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Keep that Cash Flow Coming In – 8 tips to collect cash from customers more effectively

11 July 2016 | Published by AME

Businesses often sell to customers on credit, offering them credit terms of between 30 and 60 days for the specific product or service they provided.

Collecting the cash from these customers (also known as debtors or accounts receivable) can be a huge pain and very time consuming, but there are some practical steps you can put in place in order to make the process more seamless and keep your cash flow regular:

  1. Only sell to approved customers. How do you know if the company or person you are selling to is able to make payment on the invoice? Put measures in place to vet potential customers to ensure that they are credit-worthy.
  2. Keep records of the specific service or product that was provided to the customer so that there can be no doubt or question of the validity of the invoice at a future date. Keep copies of signed delivery notes, signed registers, or even photographic evidence of the service or product delivered, if need be.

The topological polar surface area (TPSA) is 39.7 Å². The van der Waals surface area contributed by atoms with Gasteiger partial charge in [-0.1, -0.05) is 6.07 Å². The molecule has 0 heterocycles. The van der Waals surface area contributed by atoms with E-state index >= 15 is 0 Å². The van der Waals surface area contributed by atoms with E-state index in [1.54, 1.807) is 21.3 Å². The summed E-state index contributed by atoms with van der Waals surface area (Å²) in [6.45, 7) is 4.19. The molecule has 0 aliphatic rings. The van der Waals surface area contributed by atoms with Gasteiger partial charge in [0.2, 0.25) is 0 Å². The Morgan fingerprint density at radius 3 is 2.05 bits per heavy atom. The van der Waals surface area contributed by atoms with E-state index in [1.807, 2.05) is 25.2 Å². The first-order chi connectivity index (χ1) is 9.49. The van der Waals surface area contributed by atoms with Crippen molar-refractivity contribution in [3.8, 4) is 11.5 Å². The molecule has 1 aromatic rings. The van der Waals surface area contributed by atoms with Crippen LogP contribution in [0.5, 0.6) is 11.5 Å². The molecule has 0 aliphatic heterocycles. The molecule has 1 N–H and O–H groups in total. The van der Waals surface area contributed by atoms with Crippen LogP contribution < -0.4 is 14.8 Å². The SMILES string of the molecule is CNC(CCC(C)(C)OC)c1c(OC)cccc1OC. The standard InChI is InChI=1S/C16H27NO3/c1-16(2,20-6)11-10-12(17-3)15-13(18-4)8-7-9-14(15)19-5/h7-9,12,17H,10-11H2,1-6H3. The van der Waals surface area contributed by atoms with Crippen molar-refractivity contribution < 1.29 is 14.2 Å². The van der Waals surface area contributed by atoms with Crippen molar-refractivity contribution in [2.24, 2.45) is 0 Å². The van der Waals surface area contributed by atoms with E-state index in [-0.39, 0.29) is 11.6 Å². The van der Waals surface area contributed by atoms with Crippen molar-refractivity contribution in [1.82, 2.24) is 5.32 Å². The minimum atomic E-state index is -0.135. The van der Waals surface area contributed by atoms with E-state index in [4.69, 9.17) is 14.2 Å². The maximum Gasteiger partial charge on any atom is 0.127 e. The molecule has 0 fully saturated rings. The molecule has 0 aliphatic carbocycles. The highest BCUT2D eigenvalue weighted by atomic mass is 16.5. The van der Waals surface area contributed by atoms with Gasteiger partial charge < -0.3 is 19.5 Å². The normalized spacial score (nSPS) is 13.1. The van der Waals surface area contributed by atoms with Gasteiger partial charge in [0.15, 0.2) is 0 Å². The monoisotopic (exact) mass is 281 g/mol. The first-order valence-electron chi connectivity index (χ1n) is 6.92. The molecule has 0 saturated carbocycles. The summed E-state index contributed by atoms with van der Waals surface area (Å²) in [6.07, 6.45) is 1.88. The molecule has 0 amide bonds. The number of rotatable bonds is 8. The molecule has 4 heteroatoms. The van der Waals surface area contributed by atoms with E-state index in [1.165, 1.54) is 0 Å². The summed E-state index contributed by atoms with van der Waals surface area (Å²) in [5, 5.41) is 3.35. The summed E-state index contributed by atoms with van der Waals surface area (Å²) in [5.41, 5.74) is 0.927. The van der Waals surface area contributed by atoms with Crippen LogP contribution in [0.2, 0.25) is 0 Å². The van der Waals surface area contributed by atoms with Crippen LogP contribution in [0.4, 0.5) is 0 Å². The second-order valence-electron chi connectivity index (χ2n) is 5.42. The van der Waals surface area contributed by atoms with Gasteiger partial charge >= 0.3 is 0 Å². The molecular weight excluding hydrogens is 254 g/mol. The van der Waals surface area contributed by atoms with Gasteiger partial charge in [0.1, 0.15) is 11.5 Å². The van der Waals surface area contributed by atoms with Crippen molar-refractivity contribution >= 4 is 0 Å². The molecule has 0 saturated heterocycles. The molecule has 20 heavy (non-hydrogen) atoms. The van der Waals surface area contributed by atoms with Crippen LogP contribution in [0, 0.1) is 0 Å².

3. Send invoices and statements promptly. Often customers claim that they have never received an invoice or that they are still waiting for a statement. Ensure that your accounting system and the individuals responsible for processing transactions are working efficiently.
  4. Reconcile your debtors weekly – not monthly. This will put you in a much better position to see which customers have paid and which are still outstanding. Many companies allocate payments daily on their accounting software.
  5. On the day payment is due, if it is has not yet reflected in the company’s bank account, CALL and ASK for the money. Don’t email. CALL!!! People dodge emails, but it is far more difficult to dodge a phone call. You can follow up your phone call with an email documenting what was said.
  6. Ask for a payment confirmation once the payment has been made. Customers often claim the payment was made and suggest the problem may be on your side in picking up the payment. Insist on a payment confirmation. This is standard today. All banks offer the option of sending a payment confirmation to the recipient when the payment is made.
  7. If a payment confirmation has not been received 2 days since your last call – CALL AGAIN! Companies often feel embarrassed to ask for money. The money is your money and is due immediately. It is the customer who should feel embarrassed – they have used your product or service without having paid for it.
  8. If after numerous calls and follow-up emails, the customer has not been forthcoming and has not offered a valid and acceptable explanation for late payment – don’t hesitate to hand the claim over to your lawyer. This gesture lets the customer know that you are serious about recovering what is due to you.

Following these 8 steps will make it easier to recover payments from your customers and keep your cash flow regular.